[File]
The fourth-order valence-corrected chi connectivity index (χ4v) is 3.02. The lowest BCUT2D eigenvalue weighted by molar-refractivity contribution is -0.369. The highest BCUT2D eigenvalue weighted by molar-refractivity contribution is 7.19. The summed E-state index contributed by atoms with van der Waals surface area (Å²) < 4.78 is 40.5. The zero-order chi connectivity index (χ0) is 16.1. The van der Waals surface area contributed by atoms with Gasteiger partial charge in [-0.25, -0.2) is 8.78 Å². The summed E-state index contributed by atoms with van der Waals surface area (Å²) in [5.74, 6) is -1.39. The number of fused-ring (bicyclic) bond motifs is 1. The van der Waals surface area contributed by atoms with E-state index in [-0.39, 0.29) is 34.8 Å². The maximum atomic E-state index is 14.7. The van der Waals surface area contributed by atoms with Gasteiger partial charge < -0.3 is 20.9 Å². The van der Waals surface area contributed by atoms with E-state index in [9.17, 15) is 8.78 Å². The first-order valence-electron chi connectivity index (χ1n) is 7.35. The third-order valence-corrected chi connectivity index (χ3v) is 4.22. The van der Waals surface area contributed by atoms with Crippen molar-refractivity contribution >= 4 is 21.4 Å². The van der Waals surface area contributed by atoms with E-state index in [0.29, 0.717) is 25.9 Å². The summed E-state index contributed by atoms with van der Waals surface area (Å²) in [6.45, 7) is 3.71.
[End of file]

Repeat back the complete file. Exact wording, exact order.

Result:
The fourth-order valence-corrected chi connectivity index (χ4v) is 3.02. The lowest BCUT2D eigenvalue weighted by molar-refractivity contribution is -0.369. The highest BCUT2D eigenvalue weighted by molar-refractivity contribution is 7.19. The summed E-state index contributed by atoms with van der Waals surface area (Å²) < 4.78 is 40.5. The zero-order chi connectivity index (χ0) is 16.1. The van der Waals surface area contributed by atoms with Gasteiger partial charge in [-0.25, -0.2) is 8.78 Å². The summed E-state index contributed by atoms with van der Waals surface area (Å²) in [5.74, 6) is -1.39. The number of fused-ring (bicyclic) bond motifs is 1. The van der Waals surface area contributed by atoms with E-state index in [-0.39, 0.29) is 34.8 Å². The maximum atomic E-state index is 14.7. The van der Waals surface area contributed by atoms with Gasteiger partial charge < -0.3 is 20.9 Å². The van der Waals surface area contributed by atoms with E-state index in [9.17, 15) is 8.78 Å². The first-order valence-electron chi connectivity index (χ1n) is 7.35. The third-order valence-corrected chi connectivity index (χ3v) is 4.22. The van der Waals surface area contributed by atoms with Crippen molar-refractivity contribution >= 4 is 21.4 Å². The van der Waals surface area contributed by atoms with E-state index in [0.29, 0.717) is 25.9 Å². The summed E-state index contributed by atoms with van der Waals surface area (Å²) in [6.45, 7) is 3.71.